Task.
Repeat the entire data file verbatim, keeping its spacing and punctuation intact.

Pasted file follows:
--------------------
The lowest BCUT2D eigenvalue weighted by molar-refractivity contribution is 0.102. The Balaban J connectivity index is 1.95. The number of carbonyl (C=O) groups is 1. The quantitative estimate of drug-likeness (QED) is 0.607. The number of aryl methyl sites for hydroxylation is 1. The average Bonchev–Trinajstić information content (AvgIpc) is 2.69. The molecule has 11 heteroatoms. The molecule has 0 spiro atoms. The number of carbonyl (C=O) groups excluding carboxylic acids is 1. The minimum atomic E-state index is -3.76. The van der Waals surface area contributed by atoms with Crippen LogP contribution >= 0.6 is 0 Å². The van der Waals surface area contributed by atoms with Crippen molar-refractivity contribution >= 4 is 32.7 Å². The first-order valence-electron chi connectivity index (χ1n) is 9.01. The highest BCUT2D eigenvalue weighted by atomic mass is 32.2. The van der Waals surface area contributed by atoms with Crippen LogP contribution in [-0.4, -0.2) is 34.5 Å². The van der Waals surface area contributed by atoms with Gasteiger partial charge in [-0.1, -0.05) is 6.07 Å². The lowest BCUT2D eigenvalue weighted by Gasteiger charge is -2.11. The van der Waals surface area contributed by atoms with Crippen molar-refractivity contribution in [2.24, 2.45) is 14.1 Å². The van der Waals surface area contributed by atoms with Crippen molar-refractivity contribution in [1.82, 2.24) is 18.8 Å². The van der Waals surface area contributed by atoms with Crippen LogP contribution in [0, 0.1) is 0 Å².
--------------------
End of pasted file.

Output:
The lowest BCUT2D eigenvalue weighted by molar-refractivity contribution is 0.102. The Balaban J connectivity index is 1.95. The number of carbonyl (C=O) groups is 1. The quantitative estimate of drug-likeness (QED) is 0.607. The number of aryl methyl sites for hydroxylation is 1. The average Bonchev–Trinajstić information content (AvgIpc) is 2.69. The molecule has 11 heteroatoms. The molecule has 0 spiro atoms. The number of carbonyl (C=O) groups excluding carboxylic acids is 1. The minimum atomic E-state index is -3.76. The van der Waals surface area contributed by atoms with Crippen LogP contribution >= 0.6 is 0 Å². The van der Waals surface area contributed by atoms with Crippen molar-refractivity contribution >= 4 is 32.7 Å². The first-order valence-electron chi connectivity index (χ1n) is 9.01. The highest BCUT2D eigenvalue weighted by atomic mass is 32.2. The van der Waals surface area contributed by atoms with Crippen LogP contribution in [-0.4, -0.2) is 34.5 Å². The van der Waals surface area contributed by atoms with Gasteiger partial charge in [-0.1, -0.05) is 6.07 Å². The lowest BCUT2D eigenvalue weighted by Gasteiger charge is -2.11. The van der Waals surface area contributed by atoms with Crippen molar-refractivity contribution in [2.24, 2.45) is 14.1 Å². The van der Waals surface area contributed by atoms with Crippen molar-refractivity contribution in [1.82, 2.24) is 18.8 Å². The van der Waals surface area contributed by atoms with Crippen LogP contribution in [0, 0.1) is 0 Å².